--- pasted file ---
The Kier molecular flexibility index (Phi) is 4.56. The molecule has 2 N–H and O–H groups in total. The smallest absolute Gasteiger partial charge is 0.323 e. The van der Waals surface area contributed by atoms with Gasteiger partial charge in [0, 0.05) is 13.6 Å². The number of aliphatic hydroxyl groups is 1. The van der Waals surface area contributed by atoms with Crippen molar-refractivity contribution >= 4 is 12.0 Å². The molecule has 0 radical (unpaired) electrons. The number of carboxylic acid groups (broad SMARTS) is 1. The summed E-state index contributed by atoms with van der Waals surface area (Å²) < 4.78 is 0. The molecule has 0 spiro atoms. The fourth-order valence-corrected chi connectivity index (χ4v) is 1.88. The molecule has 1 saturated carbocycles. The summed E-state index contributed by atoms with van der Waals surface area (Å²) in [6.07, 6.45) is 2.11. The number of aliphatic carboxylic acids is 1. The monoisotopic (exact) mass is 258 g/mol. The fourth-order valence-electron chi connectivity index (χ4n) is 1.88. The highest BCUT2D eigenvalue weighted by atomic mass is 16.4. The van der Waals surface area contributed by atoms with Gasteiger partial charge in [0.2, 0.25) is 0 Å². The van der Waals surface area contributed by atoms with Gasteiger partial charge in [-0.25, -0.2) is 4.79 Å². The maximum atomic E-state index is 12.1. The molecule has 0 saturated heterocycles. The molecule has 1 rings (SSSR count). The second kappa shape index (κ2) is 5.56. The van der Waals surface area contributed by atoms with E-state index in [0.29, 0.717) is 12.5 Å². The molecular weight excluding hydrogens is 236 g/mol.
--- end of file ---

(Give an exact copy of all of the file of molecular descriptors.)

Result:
The Kier molecular flexibility index (Phi) is 4.56. The molecule has 2 N–H and O–H groups in total. The smallest absolute Gasteiger partial charge is 0.323 e. The van der Waals surface area contributed by atoms with Gasteiger partial charge in [0, 0.05) is 13.6 Å². The number of aliphatic hydroxyl groups is 1. The van der Waals surface area contributed by atoms with Crippen molar-refractivity contribution >= 4 is 12.0 Å². The molecule has 0 radical (unpaired) electrons. The number of carboxylic acid groups (broad SMARTS) is 1. The summed E-state index contributed by atoms with van der Waals surface area (Å²) < 4.78 is 0. The molecule has 0 spiro atoms. The fourth-order valence-corrected chi connectivity index (χ4v) is 1.88. The molecule has 1 saturated carbocycles. The summed E-state index contributed by atoms with van der Waals surface area (Å²) in [6.07, 6.45) is 2.11. The number of aliphatic carboxylic acids is 1. The monoisotopic (exact) mass is 258 g/mol. The fourth-order valence-electron chi connectivity index (χ4n) is 1.88. The highest BCUT2D eigenvalue weighted by atomic mass is 16.4. The van der Waals surface area contributed by atoms with Gasteiger partial charge in [0.2, 0.25) is 0 Å². The van der Waals surface area contributed by atoms with Gasteiger partial charge in [-0.25, -0.2) is 4.79 Å². The maximum atomic E-state index is 12.1. The molecule has 0 saturated heterocycles. The molecule has 1 rings (SSSR count). The second kappa shape index (κ2) is 5.56. The van der Waals surface area contributed by atoms with E-state index in [0.29, 0.717) is 12.5 Å². The molecular weight excluding hydrogens is 236 g/mol.